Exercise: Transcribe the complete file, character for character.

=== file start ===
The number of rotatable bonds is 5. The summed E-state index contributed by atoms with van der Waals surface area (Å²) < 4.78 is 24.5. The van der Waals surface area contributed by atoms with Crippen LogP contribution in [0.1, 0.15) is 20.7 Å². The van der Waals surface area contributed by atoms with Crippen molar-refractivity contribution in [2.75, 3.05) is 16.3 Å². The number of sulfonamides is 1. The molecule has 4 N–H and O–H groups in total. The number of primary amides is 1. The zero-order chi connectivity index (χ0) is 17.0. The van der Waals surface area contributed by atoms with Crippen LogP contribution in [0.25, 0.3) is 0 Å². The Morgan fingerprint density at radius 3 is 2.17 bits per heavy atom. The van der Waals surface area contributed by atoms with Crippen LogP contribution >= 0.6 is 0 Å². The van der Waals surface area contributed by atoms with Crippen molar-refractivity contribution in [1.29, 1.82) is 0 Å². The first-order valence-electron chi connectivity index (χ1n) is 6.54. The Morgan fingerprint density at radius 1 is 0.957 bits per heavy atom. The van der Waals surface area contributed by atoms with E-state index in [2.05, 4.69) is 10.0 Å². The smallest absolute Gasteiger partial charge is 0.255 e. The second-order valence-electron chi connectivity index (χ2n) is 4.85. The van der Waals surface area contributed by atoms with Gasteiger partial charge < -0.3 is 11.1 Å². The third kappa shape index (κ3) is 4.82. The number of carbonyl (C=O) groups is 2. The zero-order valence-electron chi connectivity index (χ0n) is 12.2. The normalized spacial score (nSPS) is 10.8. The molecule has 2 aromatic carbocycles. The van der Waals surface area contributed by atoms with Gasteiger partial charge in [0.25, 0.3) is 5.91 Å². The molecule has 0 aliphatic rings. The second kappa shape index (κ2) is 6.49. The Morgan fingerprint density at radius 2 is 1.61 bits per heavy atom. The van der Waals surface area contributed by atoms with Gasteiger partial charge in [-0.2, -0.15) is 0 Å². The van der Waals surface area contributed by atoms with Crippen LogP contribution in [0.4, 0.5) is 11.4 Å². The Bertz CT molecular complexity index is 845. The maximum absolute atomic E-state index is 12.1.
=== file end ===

The number of rotatable bonds is 5. The summed E-state index contributed by atoms with van der Waals surface area (Å²) < 4.78 is 24.5. The van der Waals surface area contributed by atoms with Crippen LogP contribution in [0.1, 0.15) is 20.7 Å². The van der Waals surface area contributed by atoms with Crippen molar-refractivity contribution in [2.75, 3.05) is 16.3 Å². The number of sulfonamides is 1. The molecule has 4 N–H and O–H groups in total. The number of primary amides is 1. The zero-order chi connectivity index (χ0) is 17.0. The van der Waals surface area contributed by atoms with Crippen LogP contribution in [0.25, 0.3) is 0 Å². The Morgan fingerprint density at radius 3 is 2.17 bits per heavy atom. The van der Waals surface area contributed by atoms with Crippen LogP contribution >= 0.6 is 0 Å². The van der Waals surface area contributed by atoms with Crippen molar-refractivity contribution in [1.29, 1.82) is 0 Å². The first-order valence-electron chi connectivity index (χ1n) is 6.54. The Morgan fingerprint density at radius 1 is 0.957 bits per heavy atom. The van der Waals surface area contributed by atoms with E-state index in [2.05, 4.69) is 10.0 Å². The smallest absolute Gasteiger partial charge is 0.255 e. The second-order valence-electron chi connectivity index (χ2n) is 4.85. The van der Waals surface area contributed by atoms with Gasteiger partial charge < -0.3 is 11.1 Å². The third kappa shape index (κ3) is 4.82. The number of carbonyl (C=O) groups is 2. The zero-order valence-electron chi connectivity index (χ0n) is 12.2. The normalized spacial score (nSPS) is 10.8. The molecule has 2 aromatic carbocycles. The van der Waals surface area contributed by atoms with Gasteiger partial charge in [0.25, 0.3) is 5.91 Å². The molecule has 0 aliphatic rings. The second kappa shape index (κ2) is 6.49. The Morgan fingerprint density at radius 2 is 1.61 bits per heavy atom. The van der Waals surface area contributed by atoms with Gasteiger partial charge in [-0.2, -0.15) is 0 Å². The van der Waals surface area contributed by atoms with Crippen LogP contribution in [0.4, 0.5) is 11.4 Å². The Bertz CT molecular complexity index is 845. The maximum absolute atomic E-state index is 12.1.